As unattractive as the notion of matching Nardico against Marciano for the heavyweight title seemed on paper, the bout would have featured two slugging steamrollers who could absorb starchy punches splendidly. But the stoppage loss to Norkus humanized Nardico quite a bit, and the AP cited a “strong source” in prematurely announcing Marciano’s defense of the title against Bucceroni in New York for March of 1954. When Marciano instead decided to sit out until June, Archie Moore called out Bucceroni, who then lost to Tommy Jackson by stoppage. The title shot went to the more deserving man in Ezzard Charles instead.

Later that year, Nardico and ex-fighter Jack Grebelsky were founding members of Ring 8, a nonprofit organization that helped pay for the health insurance, financial assistance and even funeral costs of fighters. Shortly thereafter Nardico was employed as a sparring partner for a young Ingemar Johansson for extra pay.

He only fought four more times, including a rematch with Norkus that saw the latter take a convincing decision. Seven years and almost 70 fights was plenty. He was the recreational director and boxing trainer at the Norther Nevada Correctional Center for over a decade in Carson City, Nev. before struggling with Alzheimer’s disease and passing away in 2010.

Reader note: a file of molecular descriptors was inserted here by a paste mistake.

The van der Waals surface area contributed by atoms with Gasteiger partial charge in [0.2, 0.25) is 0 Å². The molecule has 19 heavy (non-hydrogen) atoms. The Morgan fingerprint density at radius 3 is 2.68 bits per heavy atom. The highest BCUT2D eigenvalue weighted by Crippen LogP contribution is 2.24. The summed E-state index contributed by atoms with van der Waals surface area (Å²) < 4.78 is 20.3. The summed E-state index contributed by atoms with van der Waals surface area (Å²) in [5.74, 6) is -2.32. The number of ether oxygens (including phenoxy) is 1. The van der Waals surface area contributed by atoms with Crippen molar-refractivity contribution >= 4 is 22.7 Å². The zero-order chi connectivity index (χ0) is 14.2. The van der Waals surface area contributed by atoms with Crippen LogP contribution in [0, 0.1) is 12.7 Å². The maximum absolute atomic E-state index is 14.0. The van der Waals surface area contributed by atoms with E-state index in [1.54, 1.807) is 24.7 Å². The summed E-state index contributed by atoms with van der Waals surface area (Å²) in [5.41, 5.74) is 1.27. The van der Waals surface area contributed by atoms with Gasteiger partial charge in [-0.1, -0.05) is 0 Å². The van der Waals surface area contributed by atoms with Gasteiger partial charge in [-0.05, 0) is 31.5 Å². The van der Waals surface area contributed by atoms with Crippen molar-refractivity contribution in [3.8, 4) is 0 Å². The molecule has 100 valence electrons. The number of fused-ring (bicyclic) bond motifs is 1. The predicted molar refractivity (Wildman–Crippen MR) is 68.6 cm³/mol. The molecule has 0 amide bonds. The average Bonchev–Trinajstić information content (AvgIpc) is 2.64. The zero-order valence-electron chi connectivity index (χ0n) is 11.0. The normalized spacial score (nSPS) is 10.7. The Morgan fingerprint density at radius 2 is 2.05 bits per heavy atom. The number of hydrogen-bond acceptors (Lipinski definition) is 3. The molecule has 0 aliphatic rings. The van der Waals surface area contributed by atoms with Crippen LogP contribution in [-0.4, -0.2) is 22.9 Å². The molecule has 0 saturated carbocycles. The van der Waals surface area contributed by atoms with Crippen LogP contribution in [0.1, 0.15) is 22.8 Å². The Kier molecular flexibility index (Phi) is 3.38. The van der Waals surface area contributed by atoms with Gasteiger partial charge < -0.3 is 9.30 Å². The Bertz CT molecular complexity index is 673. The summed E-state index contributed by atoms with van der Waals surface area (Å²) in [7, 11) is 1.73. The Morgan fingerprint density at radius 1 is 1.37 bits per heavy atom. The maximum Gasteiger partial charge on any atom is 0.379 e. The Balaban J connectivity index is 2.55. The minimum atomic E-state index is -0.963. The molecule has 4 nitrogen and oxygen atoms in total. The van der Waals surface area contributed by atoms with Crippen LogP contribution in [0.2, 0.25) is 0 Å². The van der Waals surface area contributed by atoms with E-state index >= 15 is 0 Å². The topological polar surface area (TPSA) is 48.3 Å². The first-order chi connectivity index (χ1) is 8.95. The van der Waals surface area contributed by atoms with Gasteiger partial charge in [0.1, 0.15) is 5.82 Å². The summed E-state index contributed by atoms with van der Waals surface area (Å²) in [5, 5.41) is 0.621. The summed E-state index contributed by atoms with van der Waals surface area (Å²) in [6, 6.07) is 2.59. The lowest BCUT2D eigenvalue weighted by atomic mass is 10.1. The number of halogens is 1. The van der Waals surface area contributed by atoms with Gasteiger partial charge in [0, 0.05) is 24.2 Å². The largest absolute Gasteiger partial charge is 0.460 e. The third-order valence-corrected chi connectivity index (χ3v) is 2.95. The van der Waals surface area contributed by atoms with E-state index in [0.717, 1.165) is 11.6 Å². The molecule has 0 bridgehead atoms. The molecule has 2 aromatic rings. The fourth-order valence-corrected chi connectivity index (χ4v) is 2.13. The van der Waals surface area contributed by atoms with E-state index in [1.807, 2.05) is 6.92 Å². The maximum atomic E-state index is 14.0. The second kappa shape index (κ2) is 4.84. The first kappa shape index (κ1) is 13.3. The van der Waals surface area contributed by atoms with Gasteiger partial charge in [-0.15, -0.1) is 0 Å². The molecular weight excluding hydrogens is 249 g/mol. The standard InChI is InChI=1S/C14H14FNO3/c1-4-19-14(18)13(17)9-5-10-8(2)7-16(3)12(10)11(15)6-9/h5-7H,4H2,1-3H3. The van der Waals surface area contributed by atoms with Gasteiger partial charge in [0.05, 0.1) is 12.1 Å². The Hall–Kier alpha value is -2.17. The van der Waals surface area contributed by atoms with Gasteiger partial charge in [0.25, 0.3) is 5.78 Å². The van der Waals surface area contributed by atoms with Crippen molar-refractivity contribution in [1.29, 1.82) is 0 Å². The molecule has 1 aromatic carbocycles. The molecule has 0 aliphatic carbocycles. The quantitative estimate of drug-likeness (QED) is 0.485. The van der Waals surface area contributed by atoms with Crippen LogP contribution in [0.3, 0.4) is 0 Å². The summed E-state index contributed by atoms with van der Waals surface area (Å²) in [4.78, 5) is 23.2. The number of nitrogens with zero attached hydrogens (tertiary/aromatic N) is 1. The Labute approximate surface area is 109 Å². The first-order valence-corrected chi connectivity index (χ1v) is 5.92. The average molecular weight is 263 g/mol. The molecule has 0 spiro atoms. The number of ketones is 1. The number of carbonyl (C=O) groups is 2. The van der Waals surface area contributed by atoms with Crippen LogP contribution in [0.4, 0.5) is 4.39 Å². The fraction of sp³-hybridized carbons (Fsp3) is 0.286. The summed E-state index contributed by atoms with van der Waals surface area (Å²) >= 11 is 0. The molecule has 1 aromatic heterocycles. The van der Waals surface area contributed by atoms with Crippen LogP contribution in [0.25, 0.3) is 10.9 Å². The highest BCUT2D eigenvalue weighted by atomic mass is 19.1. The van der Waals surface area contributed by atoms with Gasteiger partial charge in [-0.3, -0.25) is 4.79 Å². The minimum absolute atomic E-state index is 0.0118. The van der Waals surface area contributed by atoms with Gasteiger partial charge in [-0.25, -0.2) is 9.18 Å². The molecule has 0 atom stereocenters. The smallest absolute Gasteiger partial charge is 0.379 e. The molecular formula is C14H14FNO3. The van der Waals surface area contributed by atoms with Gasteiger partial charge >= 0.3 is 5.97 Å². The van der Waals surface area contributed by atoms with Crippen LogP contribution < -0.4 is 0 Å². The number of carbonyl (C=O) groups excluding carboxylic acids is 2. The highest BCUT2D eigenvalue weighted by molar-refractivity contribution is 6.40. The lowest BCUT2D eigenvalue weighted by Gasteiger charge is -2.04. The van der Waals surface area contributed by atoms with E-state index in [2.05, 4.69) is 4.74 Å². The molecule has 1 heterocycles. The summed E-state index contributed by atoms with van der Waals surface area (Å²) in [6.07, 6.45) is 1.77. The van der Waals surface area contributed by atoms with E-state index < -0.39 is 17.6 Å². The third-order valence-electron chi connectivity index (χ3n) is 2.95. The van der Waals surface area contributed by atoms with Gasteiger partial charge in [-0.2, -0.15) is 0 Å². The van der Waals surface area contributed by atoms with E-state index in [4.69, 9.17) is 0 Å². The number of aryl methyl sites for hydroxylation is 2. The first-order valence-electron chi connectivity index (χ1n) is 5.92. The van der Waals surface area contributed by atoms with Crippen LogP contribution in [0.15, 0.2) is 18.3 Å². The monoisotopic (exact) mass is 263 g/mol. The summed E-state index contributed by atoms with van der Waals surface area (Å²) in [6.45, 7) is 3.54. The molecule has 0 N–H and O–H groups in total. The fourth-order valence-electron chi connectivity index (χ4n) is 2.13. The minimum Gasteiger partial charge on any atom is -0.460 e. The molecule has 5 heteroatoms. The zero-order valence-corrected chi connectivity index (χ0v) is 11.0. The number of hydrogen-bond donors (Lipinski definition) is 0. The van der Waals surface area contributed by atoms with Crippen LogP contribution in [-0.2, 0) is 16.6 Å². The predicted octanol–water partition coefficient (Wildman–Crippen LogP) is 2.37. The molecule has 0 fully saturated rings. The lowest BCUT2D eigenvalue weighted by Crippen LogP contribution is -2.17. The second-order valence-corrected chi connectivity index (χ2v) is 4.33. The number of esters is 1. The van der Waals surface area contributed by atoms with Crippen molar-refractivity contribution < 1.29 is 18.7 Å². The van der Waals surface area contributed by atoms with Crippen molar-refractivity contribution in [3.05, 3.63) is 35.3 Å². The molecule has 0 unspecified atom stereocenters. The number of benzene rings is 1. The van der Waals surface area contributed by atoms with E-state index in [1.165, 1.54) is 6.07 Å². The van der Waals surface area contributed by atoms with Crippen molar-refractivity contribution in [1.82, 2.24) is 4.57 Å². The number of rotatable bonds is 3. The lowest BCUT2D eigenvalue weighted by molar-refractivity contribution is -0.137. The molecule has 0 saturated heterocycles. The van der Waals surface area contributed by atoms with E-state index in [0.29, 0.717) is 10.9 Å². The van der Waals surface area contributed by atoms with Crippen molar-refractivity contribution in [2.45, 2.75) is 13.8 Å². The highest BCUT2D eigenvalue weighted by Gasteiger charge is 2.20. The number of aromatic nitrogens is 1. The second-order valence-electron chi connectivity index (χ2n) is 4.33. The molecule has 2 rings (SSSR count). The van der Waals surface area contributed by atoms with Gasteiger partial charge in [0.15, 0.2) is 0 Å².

Norkus likely peaked in beating contender Roland LaStarza in December of the same year and lost to Willie Pastrano, Archie Moore and Charlie Powell before retiring in 1959. He was later a liquor salesman, then a bouncer — which got him shot a few times, no big deal — and then a referee. Norkus was the third man in the ring when legendary trainer Al Certo’s young charge Isidro “Gino” Perez lost consciousness in the ring before passing away a few days later due to an errant brain injury sustained in the 1983 bout.

Cancer took Norkus’ life in 1996.

Throughout their lives, both Nardico and Norkus embodied the more noble and rough-cut versions of a life that many have come to only revere from afar. Tougher times, tougher fighters, and so forth. But it truly took horrific diseases to kill these men, years after they chipped away at themselves in the ring, their battlefield away from home.

About Patrick Connor

Patrick Connor is a long time boxing fan and historian. He is additionally a voice actor and co-host of TQBR Radio, Queensberry-Rules' boxing podcast. Follow him on Twitter, Instagram and Vine: @VoiceOfBeard